By David Beilstein
VICTORY DAVIS HANSON over at National Review wrote a column linking, again, the connection between the 2012 election and the 1980 presidential election more than 30 years ago.
In setting the tone, for those who did not pay attention to the Carter-Reagan election day-by-day, hence, tend to venerate how successful Reagan campaigned, Hanson makes several key points.
Carter conceded that he could not run on his economic record — not with a high “misery index’ driven by high inflation, high interest rates, high gas prices, and high unemployment. The lengthy Iranian hostage crisis finally began to highlight rather than mask Carter’s anemic domestic leadership. Without a record to defend, Carter instead pounded Reagan as too ill informed and too dangerous to be president. The negative campaigning had not only worked but also seemed to get under Reagan’s skin. He kept going off topic while committing serial gaffes: He claimed that California had eliminated its smog, that trees polluted as much as cars, that Alaska had more known oil than Saudi Arabia, and that new evidence cast doubt upon Darwin’s theory of evolution. Reagan got clumsily bogged down in distracting controversies about everything from Taiwan and the Vietnam War to the Ku Klux Klan and the stealth-bomber program.”
In other words, Ronald Reagan, too, made mistakes ala Mitt Romney. But Hanson’s point does underline the idea a terrible incumbent record is not all the American people need to replace their president. Mitt Romney has to do more, in basic English.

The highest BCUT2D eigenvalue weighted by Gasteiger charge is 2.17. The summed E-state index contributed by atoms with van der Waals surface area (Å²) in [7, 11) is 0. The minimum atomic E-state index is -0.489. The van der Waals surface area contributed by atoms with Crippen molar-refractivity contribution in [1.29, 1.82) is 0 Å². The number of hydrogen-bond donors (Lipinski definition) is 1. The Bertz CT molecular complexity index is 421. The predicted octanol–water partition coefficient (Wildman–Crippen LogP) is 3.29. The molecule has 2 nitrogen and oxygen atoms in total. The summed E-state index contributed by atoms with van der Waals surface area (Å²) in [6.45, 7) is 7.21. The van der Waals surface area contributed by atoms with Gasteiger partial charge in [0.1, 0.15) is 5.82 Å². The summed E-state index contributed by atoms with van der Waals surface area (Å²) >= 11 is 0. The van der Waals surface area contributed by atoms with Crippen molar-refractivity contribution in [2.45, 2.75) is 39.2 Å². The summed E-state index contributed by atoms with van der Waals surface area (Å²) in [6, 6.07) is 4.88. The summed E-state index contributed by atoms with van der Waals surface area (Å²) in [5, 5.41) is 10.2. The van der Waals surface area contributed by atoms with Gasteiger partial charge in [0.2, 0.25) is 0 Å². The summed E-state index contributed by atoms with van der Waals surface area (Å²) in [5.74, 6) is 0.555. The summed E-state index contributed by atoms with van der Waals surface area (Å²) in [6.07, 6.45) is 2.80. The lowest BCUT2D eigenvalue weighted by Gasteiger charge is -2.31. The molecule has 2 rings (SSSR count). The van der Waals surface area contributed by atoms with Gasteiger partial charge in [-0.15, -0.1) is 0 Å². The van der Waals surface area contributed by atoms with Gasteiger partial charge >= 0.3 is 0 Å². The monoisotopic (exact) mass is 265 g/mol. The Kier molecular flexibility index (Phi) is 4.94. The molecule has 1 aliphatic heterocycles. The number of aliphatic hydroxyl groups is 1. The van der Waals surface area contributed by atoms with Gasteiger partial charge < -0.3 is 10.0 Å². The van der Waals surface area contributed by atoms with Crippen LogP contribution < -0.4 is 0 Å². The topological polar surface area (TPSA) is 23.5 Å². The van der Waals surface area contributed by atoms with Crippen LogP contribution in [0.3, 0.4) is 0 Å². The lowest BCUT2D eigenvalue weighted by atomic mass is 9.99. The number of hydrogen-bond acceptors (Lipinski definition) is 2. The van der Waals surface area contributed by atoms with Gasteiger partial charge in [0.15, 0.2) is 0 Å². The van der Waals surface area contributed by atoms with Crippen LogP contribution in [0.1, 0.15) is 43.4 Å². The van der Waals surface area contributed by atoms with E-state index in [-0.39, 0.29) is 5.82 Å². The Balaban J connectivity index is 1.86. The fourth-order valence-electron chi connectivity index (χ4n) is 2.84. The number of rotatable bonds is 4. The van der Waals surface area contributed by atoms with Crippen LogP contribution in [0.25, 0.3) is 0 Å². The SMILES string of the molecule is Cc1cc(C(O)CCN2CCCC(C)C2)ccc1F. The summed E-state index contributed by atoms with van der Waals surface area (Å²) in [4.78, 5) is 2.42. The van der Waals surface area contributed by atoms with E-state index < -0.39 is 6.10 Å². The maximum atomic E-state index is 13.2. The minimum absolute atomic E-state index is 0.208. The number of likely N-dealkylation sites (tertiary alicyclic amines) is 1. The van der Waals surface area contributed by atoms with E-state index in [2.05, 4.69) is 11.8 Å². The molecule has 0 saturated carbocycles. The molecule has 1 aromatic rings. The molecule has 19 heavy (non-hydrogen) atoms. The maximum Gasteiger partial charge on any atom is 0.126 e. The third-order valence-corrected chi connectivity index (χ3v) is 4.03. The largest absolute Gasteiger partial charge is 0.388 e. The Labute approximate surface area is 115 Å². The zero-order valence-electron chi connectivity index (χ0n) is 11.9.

Reagan fumbled facts and numbers constantly, as the nitpicking Carter blasted him for implausibly promising lower taxes, balanced budgets, and vastly higher defense spending all at once. Throughout late summer, Reagan could not tap widespread voter dissatisfaction with Carter’s disastrous economic and foreign policy and his off-putting sanctimoniousness.”
It is true Mitt Romney needs to connect his policy plans with middle-class concerns, and, the viscid Republican candidate needs to connect President Obama’s record in a causal relationship to bad economic performance—affecting, immensely, the plight of the middle-class.
But it is also true that Romney, so far, is not underperforming—radically—comparatively to Ronald Reagan. This view, also, realises Hanson’s point that the upcoming presidential debates beginning next week, will be better lenses to perceive whether Romney is slowly, albeit surely, winning this election, or whether he is being torn apart by the aerodynamic slip-stream of presidential politics.